Revisiting Fossil hybrid smartwatches: From curiosity to practicality

Enlarge (credit: Valentina Palladino)

Fossil has come a long way since the debut of its first hybrid smartwatches in 2015. What was once a small endeavor with just a handful of devices has grown to take over most of the brands under Fossil Group. Michael Kors, Diesel, Kate Spade, Emporio Armani, Skagen, and others all have hybrid smartwatches under their accessory umbrellas that speak to each brand’s style.

It’s not just the numbers and designs of these smartwatches that have evolved over the past couple of years. Fossil’s Q platform has also changed to serve the needs of its users. The Q app used to be fairly limited, with a few customizable alerts and basic activity information. Now, there’s more that hybrid smartwatch users can do with Q, and many of the new additions make the hybrid smartwatches much smarter than they appear on the outside.

Design overview

From the beginning, Fossil was in a good position to explore wearable technology. As a fashion company, it already had blueprints for different watch styles. Those could (and would eventually) be adapted into hybrid and full-on smartwatches. The new Fossil watch I tested is the Q Commuter, a unisex model with a 42mm silver case and a 22mm dark brown leather band. Like the rest of the company’s hybrid smartwatches, the Q Commuter has a built-in accelerometer for activity tracking and a separate subeye that shows activity goal progress throughout the day. Its three physical side buttons can be programmed to do various functions, and the built-in vibration motor lets the device buzz when you’re receiving an alert (it doesn’t make any sounds). It runs on a regular watch battery that can be replaced, but it will last about six months before you have to replace it.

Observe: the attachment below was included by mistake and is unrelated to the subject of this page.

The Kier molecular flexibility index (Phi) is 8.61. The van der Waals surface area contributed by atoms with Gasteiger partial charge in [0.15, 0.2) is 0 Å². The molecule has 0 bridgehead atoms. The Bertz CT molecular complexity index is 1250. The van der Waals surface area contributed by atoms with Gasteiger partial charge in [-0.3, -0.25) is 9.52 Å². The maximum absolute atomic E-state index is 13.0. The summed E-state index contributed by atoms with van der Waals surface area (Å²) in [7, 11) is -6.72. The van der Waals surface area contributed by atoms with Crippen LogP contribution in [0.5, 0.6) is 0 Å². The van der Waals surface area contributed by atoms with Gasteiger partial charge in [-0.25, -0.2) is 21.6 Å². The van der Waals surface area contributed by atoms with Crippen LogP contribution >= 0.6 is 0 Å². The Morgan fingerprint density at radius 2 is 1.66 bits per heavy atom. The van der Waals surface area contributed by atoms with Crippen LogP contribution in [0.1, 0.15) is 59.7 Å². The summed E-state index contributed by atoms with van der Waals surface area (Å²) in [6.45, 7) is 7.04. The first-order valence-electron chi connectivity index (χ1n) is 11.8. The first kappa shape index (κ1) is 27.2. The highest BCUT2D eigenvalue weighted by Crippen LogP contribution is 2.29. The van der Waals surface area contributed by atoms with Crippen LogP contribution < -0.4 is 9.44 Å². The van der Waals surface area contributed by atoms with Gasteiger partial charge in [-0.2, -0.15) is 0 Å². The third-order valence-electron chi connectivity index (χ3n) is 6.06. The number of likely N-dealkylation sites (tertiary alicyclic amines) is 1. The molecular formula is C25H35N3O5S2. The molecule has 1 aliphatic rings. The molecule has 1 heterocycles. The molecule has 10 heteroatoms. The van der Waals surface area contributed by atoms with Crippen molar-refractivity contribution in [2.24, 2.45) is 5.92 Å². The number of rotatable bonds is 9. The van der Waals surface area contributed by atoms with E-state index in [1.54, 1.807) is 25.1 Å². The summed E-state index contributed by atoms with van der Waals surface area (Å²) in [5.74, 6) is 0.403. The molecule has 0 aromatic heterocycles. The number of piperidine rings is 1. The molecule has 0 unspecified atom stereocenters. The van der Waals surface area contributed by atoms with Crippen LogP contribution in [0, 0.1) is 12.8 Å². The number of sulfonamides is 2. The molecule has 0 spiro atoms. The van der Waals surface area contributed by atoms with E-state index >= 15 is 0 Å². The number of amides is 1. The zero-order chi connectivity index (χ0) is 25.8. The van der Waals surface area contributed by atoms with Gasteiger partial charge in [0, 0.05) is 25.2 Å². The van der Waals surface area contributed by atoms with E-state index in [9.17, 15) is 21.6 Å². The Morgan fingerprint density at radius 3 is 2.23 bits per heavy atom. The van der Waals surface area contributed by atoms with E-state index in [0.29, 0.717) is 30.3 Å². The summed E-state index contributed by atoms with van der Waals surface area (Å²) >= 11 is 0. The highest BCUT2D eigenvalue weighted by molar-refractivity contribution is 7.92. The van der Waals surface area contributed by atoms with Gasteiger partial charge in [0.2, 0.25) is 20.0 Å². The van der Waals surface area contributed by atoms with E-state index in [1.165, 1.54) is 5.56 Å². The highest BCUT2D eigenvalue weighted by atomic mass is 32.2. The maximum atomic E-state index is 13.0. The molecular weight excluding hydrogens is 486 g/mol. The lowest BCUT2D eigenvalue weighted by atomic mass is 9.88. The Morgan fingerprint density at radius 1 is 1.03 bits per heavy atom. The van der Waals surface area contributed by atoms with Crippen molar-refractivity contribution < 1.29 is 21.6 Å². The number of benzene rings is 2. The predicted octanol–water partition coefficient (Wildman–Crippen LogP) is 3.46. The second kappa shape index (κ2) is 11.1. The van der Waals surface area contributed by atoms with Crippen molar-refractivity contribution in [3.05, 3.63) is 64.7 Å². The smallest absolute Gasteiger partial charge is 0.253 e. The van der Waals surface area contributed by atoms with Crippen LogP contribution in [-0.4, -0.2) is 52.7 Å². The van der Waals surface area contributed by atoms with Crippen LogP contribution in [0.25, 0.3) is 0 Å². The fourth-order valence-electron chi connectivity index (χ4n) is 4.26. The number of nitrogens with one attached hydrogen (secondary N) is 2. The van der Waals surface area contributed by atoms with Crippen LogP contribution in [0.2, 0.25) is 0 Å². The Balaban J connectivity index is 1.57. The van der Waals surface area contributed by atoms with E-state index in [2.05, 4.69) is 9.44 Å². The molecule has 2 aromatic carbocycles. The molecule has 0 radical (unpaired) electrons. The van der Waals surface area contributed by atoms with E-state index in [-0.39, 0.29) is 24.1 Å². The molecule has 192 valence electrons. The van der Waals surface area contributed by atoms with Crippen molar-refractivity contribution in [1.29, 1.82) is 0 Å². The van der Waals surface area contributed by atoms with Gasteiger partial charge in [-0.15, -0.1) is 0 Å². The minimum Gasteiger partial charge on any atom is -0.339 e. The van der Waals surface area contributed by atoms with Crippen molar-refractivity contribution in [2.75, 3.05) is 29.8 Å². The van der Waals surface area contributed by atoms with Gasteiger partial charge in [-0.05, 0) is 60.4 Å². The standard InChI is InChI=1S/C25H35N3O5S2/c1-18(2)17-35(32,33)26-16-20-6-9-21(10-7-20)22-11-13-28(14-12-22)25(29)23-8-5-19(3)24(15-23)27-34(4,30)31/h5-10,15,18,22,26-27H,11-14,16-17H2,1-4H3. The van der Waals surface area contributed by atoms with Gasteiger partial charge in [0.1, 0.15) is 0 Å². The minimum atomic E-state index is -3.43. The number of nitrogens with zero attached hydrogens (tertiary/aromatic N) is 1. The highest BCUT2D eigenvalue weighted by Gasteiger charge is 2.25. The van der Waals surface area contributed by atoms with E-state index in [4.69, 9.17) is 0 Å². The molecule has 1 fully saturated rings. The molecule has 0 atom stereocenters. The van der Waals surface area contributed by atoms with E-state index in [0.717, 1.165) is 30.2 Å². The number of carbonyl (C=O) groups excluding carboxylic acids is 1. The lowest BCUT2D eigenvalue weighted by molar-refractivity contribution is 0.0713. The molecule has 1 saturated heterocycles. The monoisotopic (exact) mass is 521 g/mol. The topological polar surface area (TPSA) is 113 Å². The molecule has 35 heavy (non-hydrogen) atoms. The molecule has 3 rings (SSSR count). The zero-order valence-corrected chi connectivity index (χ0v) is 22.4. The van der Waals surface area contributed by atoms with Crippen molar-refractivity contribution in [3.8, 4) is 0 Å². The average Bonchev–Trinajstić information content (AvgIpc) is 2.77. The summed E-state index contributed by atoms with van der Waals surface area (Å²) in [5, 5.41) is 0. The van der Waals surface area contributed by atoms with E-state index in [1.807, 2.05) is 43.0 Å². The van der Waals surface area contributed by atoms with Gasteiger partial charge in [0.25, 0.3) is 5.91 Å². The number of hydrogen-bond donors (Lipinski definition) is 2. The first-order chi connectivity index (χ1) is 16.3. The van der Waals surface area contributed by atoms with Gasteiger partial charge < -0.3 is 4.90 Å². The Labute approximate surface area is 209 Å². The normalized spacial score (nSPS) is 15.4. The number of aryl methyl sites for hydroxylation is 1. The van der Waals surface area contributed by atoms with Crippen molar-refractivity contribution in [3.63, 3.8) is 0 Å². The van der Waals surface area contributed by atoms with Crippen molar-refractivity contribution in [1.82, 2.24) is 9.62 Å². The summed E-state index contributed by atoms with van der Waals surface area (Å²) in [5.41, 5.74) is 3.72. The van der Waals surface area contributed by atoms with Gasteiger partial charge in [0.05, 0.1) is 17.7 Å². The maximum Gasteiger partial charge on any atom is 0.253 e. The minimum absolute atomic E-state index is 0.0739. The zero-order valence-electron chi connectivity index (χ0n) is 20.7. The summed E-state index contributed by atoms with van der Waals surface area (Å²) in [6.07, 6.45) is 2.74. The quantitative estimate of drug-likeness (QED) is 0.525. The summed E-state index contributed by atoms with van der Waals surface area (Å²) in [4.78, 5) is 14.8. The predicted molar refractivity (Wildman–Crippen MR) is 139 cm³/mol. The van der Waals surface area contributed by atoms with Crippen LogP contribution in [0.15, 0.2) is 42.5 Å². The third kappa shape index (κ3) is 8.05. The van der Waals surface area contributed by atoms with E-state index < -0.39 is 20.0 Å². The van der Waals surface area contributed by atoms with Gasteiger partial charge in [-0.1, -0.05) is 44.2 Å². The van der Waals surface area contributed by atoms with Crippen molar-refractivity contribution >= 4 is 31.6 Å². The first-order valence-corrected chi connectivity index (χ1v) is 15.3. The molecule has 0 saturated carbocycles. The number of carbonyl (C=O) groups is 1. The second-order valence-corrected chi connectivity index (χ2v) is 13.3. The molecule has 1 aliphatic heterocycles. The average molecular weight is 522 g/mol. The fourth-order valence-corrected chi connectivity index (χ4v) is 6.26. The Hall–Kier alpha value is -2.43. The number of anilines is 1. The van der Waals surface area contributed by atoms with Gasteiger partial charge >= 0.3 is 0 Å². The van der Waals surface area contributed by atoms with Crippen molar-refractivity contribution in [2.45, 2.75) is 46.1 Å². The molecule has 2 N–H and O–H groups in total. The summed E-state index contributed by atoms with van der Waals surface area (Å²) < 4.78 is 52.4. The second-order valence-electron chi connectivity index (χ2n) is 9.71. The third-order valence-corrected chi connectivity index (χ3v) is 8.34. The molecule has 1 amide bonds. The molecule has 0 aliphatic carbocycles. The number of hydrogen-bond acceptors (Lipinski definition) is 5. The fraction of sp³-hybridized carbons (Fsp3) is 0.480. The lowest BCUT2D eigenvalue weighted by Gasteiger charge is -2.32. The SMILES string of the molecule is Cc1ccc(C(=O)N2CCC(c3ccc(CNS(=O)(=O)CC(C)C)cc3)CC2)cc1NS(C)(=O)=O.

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Source:: Arstechnica – Gadgets